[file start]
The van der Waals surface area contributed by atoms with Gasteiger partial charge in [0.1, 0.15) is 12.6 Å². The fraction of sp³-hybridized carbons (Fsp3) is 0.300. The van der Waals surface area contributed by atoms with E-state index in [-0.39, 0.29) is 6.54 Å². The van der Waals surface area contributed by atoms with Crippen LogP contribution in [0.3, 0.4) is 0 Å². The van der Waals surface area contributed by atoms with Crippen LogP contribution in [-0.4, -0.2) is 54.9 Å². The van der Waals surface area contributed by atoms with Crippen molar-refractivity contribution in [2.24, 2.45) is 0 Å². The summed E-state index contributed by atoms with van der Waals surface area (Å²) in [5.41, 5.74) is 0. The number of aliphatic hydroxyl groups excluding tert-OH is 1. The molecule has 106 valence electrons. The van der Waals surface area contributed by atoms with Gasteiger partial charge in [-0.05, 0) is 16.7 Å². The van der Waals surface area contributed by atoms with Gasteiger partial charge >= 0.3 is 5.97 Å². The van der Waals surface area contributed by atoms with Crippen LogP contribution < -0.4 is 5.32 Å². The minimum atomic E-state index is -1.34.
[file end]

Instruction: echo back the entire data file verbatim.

The van der Waals surface area contributed by atoms with Gasteiger partial charge in [0.1, 0.15) is 12.6 Å². The fraction of sp³-hybridized carbons (Fsp3) is 0.300. The van der Waals surface area contributed by atoms with E-state index in [-0.39, 0.29) is 6.54 Å². The van der Waals surface area contributed by atoms with Crippen LogP contribution in [0.3, 0.4) is 0 Å². The van der Waals surface area contributed by atoms with Crippen LogP contribution in [-0.4, -0.2) is 54.9 Å². The van der Waals surface area contributed by atoms with Crippen molar-refractivity contribution in [2.24, 2.45) is 0 Å². The summed E-state index contributed by atoms with van der Waals surface area (Å²) in [5.41, 5.74) is 0. The number of aliphatic hydroxyl groups excluding tert-OH is 1. The molecule has 106 valence electrons. The van der Waals surface area contributed by atoms with Gasteiger partial charge in [-0.05, 0) is 16.7 Å². The van der Waals surface area contributed by atoms with Gasteiger partial charge >= 0.3 is 5.97 Å². The van der Waals surface area contributed by atoms with Crippen LogP contribution < -0.4 is 5.32 Å². The minimum atomic E-state index is -1.34.